In most cases, women with hypothyroidism during pregnancy have Hashimoto’s disease. This autoimmune disease causes the body’s immune system to attack and damage the thyroid.
When that happens, the thyroid can’t produce and release high enough levels of thyroid hormones, impacting the entire body
Pregnant women with hypothyroidism may feel very tired, have a hard time dealing with cold temperatures and experience muscles cramps.
Thyroid hormones are important to your baby’s development while in the womb. These hormones help develop the brain and nervous system.
If you have hypothyroidism, it’s important to control your thyroid levels during pregnancy.
If your baby doesn’t get enough thyroid hormone during development, the brain may not develop correctly and there could be issues later.
Untreated or insufficiently treated hypothyroidism during pregnancy may lead to complications like miscarriage or preterm labor.
Feeling tired (fatigue).
Experiencing numbness and tingling in your hands.
Experiencing soreness throughout your body (can include muscle weakness).
Having higher than normal blood cholesterol levels.
Being unable to tolerate cold temperatures.
Having dry, coarse skin and hair.
Experiencing a decrease sexual interest.
Having frequent and heavy menstrual periods.
Seeing physical changes in your face (including drooping eyelids, as well as puffiness in the eyes and face).
Having your voice become lower and hoarser.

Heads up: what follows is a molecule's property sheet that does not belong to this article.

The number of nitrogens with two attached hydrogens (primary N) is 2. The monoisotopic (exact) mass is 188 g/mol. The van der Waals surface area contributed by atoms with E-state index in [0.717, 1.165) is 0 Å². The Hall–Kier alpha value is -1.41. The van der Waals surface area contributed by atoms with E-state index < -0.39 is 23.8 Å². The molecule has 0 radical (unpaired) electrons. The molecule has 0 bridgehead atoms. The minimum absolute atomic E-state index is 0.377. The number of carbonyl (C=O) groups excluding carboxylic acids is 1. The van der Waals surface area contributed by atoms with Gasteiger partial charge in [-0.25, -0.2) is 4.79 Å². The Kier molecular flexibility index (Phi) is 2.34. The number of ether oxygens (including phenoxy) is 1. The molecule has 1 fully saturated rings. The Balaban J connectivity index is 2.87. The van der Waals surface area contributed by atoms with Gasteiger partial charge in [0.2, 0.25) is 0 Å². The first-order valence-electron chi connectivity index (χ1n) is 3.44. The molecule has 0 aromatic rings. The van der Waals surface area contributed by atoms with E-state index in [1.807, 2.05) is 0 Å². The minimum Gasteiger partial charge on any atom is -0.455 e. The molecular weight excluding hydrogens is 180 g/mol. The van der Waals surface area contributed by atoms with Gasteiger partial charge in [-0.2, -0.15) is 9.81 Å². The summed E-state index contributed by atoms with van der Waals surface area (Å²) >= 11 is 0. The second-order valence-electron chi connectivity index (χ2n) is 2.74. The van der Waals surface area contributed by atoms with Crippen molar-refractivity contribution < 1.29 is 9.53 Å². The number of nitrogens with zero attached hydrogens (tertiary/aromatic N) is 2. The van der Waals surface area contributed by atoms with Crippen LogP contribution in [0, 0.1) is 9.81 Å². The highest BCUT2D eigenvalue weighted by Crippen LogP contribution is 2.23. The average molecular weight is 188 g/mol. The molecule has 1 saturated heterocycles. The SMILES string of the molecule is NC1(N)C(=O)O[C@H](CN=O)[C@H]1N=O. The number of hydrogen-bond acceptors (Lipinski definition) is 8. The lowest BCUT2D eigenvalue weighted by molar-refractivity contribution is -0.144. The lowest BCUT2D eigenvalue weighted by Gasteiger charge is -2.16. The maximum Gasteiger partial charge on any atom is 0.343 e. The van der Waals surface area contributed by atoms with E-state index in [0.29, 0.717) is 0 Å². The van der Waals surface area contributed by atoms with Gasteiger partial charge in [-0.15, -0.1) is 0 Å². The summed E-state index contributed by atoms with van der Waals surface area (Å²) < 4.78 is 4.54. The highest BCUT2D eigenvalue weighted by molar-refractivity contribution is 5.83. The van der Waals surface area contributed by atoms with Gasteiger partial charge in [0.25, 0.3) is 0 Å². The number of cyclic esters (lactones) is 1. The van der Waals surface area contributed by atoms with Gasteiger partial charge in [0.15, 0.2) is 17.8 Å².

Feeling more forgetful (
It can actually be difficult to diagnose hypothyroidism because the symptoms can be easily confused with other conditions.
If you have any of the symptoms of hypothyroidism, talk to your healthcare provider. The main way to diagnose hypothyroidism is a blood test called the thyroid stimulating hormone (TSH) test.
Your healthcare provider may also order blood tests for conditions like Hashimoto’s disease.
If the thyroid is enlarged, your provider may be able to feel it during a physical exam during an appointment.
In most cases, hypothyroidism is treated by replacing the amount of hormone that your thyroid is no longer making.
This is typically done with a medication.
One medication that is commonly used is called levothyroxine.
Taken orally, this medication increases the amount of thyroid hormone your body produces, evening out your levels.
Hypothyroidism is a manageable disease. However, you will need to continuously take medication to normalize the amount of hormones in your body for the rest of your life.
With careful management, and follow-up appointments with your healthcare provider to make sure your treatment is working properly, you can lead a normal and healthy life.